On-One Pompetamine Commuter – a few months later…

The most popular posts on this blog continue to be those of my On-One Pompetamine build. The project started out with the goal of building a cheap commuter/errand runner bike that I wouldn’t worry too much about being beaten up, or worse, stolen. Another requirement was that it should not require much maintenance.

At first though this would be a cheap single speed beater. I live in a very flat city and don’t really need gears for getting around. As I started to source parts this changed a bit. I saw a good deal on an Shimano Alfine 8 speed hub and the built quality and price went up from there. Needless to say this bike isn’t high end, but it certainly is not a beater either.

The Pompetamine after a few months of commuting.
The Pompetamine after a few months of commuting.

I’m happy to say that after a few months of commuting to work and lots of biking around the city, I couldn’t be happier with how this bike turned out. A bit of a surprise, its one of my favorite bikes to ride. Why that is, is not immediately apparent to me, but I think it’s partly due to the Alfine hub. I didn’t anticipate it, but the ability to shift while stopped or not peddling is huge when trying to cycle though the city. That ability is taken for granted now, and I find traditional bicycle drivetrains a bit annoying in the city compared to the Alfine. Another plus for the hub is that it’s almost silent in operation, nice.

One of the other things that has turned out to be rather pleasant are the tires. I ended up going with 28mm wide Clement Strada LLG. They are nice fast tires but they also have a bit of ‘give’. No punctures to date, knock on wood. With the Mavic A319 rims, 28mm is the smallest tires that will fit due to the rim width. This tire is about as small as I would go anyways.

Not everything about the Pompetamine frame is perfect although you might expect that for $130CAD. The paint is very thin. Lots of paint will be removed when you lock this bike to a bike rack or lean the frame up against almost any hard surface. Another downside is that the effective top tube length is on the small side. This is most likely since it was probably designed for use with drop bars.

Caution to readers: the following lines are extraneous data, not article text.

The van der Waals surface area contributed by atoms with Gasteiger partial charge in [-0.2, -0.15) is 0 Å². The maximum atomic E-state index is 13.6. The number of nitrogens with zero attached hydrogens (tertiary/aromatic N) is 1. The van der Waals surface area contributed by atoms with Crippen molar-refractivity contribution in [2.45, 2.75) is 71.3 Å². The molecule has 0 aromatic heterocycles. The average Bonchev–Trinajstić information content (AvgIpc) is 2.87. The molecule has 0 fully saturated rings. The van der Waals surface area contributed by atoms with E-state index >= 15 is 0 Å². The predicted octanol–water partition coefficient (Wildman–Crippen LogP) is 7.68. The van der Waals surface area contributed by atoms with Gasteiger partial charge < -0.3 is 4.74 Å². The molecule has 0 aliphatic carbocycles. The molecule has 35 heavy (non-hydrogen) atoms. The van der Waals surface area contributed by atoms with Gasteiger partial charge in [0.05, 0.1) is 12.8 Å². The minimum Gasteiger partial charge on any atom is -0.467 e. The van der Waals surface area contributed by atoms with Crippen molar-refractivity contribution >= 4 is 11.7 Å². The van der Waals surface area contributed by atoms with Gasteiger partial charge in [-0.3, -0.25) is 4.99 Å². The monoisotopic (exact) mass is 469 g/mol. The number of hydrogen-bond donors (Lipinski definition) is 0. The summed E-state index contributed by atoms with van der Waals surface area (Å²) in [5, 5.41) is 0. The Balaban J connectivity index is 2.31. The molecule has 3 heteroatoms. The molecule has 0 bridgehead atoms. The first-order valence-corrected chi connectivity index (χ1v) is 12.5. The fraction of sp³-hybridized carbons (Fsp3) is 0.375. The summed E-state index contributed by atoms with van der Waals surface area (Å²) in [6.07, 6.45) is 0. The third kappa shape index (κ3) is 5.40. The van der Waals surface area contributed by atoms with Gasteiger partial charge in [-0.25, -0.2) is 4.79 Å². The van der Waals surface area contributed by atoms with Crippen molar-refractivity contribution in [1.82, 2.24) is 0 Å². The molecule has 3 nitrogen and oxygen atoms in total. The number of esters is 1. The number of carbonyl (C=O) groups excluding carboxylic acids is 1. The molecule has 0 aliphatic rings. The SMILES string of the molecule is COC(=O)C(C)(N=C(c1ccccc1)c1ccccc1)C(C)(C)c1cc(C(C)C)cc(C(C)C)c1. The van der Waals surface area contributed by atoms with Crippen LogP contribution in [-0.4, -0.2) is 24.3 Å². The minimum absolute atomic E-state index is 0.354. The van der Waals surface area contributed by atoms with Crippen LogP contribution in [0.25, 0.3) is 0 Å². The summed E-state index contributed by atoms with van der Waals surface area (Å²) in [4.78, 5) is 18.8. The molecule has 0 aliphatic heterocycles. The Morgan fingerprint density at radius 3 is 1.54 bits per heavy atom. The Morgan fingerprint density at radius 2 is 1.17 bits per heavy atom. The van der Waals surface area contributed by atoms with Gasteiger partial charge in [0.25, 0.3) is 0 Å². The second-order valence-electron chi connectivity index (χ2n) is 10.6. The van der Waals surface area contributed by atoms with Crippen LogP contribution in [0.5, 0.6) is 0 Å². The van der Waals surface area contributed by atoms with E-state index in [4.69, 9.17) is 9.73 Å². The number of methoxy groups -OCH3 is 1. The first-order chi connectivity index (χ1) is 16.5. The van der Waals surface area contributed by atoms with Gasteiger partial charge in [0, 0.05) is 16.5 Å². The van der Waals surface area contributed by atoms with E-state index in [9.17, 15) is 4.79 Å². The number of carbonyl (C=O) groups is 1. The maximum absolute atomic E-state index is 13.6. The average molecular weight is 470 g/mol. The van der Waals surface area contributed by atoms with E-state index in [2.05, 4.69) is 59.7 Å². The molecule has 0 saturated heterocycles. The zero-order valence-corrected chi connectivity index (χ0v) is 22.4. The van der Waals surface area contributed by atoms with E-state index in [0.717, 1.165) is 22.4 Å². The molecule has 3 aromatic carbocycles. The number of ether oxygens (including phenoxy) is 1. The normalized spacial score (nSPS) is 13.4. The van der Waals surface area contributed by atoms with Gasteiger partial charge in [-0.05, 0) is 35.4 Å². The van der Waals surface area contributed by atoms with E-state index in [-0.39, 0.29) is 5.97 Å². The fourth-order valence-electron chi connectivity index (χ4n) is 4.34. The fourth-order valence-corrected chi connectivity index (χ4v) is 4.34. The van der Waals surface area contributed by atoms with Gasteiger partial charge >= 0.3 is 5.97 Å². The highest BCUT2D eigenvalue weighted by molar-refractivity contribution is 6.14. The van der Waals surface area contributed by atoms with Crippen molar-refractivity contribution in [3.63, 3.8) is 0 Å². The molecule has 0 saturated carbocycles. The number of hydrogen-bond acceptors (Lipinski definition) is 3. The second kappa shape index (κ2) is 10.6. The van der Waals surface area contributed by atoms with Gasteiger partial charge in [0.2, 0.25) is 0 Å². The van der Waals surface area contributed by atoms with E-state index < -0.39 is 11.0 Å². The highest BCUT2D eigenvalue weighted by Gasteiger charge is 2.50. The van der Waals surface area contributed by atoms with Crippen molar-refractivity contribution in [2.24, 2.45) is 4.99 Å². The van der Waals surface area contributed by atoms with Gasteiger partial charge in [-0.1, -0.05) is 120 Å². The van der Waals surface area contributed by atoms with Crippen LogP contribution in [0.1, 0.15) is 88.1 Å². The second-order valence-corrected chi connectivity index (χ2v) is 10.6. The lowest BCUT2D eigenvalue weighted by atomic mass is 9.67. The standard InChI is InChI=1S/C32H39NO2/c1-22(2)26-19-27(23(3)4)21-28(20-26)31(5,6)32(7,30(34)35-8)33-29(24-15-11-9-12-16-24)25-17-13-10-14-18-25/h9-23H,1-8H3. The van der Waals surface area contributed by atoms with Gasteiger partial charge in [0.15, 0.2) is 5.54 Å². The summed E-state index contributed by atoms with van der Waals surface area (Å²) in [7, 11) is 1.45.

The frame scratches very easily.
The frame scratches very easily.
Tubus Fly rack + Abus Bordo lock
Tubus Fly rack + Abus Bordo lock

The only other non-frame related downside to this build is the rear cog sizing that I picked. It is geared too high. Instead of an 18 tooth cog, I should have went with 20 tooth. This will be changing shortly and look forward to slightly lower gearing.

Since the original build, I’ve added a Tubus Fly rear rack. This rack is very minimal and thats why I like it. Extremely light weight but robust enough to carry a change of clothes and a laptop. Additionally to the rear rack, I’ve added an Abus Bordo
lock. Attached to the frame, its never forgotten and always easily accessible. The Bordo, combined with a locking from skewer makes locking the bike up quick and painless. Next up is a locking seat collar.

The only change I will be making to this bike is the addition of a dyno hub built up as a new wheel. The wheel will be shared with the Surly Ogre. More on that later.

That’s all I can really think to report on at the moment. If anything comes up in the future i’ll post an update. If your on the fence I would recommend trying it out. After all, if it doesn’t work out your only out a minimal amount of cash.


Alfine 8 hub in the winter

With the warm temperatures here in Edmonton I decided to head out on the On-One Pompetamine bike I just built. Yesterday I rode across the city to the in-laws house. Today it was a ride in the river valley on the trails there.

The ride went well yesterday. I was surprised how well the 700x33c Maxxis Mud Wrestler cyclocross tires worked in the snow on plowed roads. Lots of grip except in the loose slushy areas.